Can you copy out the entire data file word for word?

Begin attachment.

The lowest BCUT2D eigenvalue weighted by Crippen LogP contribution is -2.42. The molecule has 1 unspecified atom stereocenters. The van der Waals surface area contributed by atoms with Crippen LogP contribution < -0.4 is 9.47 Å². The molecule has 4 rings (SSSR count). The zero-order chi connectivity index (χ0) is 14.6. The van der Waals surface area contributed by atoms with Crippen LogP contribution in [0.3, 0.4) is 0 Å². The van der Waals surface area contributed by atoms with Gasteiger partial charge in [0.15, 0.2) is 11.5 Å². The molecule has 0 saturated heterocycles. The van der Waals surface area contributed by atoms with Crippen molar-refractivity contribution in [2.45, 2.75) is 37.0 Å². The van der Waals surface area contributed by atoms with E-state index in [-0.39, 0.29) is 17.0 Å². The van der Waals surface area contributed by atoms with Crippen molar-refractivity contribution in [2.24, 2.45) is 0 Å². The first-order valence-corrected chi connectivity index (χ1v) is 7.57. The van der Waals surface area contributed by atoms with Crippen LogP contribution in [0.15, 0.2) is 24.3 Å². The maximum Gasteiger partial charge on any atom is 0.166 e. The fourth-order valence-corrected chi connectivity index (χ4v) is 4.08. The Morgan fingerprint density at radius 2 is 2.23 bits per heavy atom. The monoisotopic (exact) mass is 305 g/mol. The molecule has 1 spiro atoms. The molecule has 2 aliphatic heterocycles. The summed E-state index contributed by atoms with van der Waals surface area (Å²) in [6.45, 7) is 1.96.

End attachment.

The lowest BCUT2D eigenvalue weighted by Crippen LogP contribution is -2.42. The molecule has 1 unspecified atom stereocenters. The van der Waals surface area contributed by atoms with Crippen LogP contribution < -0.4 is 9.47 Å². The molecule has 4 rings (SSSR count). The zero-order chi connectivity index (χ0) is 14.6. The van der Waals surface area contributed by atoms with Crippen LogP contribution in [0.3, 0.4) is 0 Å². The van der Waals surface area contributed by atoms with Gasteiger partial charge in [0.15, 0.2) is 11.5 Å². The molecule has 0 saturated heterocycles. The van der Waals surface area contributed by atoms with Crippen molar-refractivity contribution in [2.45, 2.75) is 37.0 Å². The van der Waals surface area contributed by atoms with E-state index in [-0.39, 0.29) is 17.0 Å². The van der Waals surface area contributed by atoms with Crippen molar-refractivity contribution in [2.24, 2.45) is 0 Å². The first-order valence-corrected chi connectivity index (χ1v) is 7.57. The van der Waals surface area contributed by atoms with Crippen LogP contribution in [0.15, 0.2) is 24.3 Å². The maximum Gasteiger partial charge on any atom is 0.166 e. The fourth-order valence-corrected chi connectivity index (χ4v) is 4.08. The Morgan fingerprint density at radius 2 is 2.23 bits per heavy atom. The monoisotopic (exact) mass is 305 g/mol. The molecule has 1 spiro atoms. The molecule has 2 aliphatic heterocycles. The summed E-state index contributed by atoms with van der Waals surface area (Å²) in [6.45, 7) is 1.96.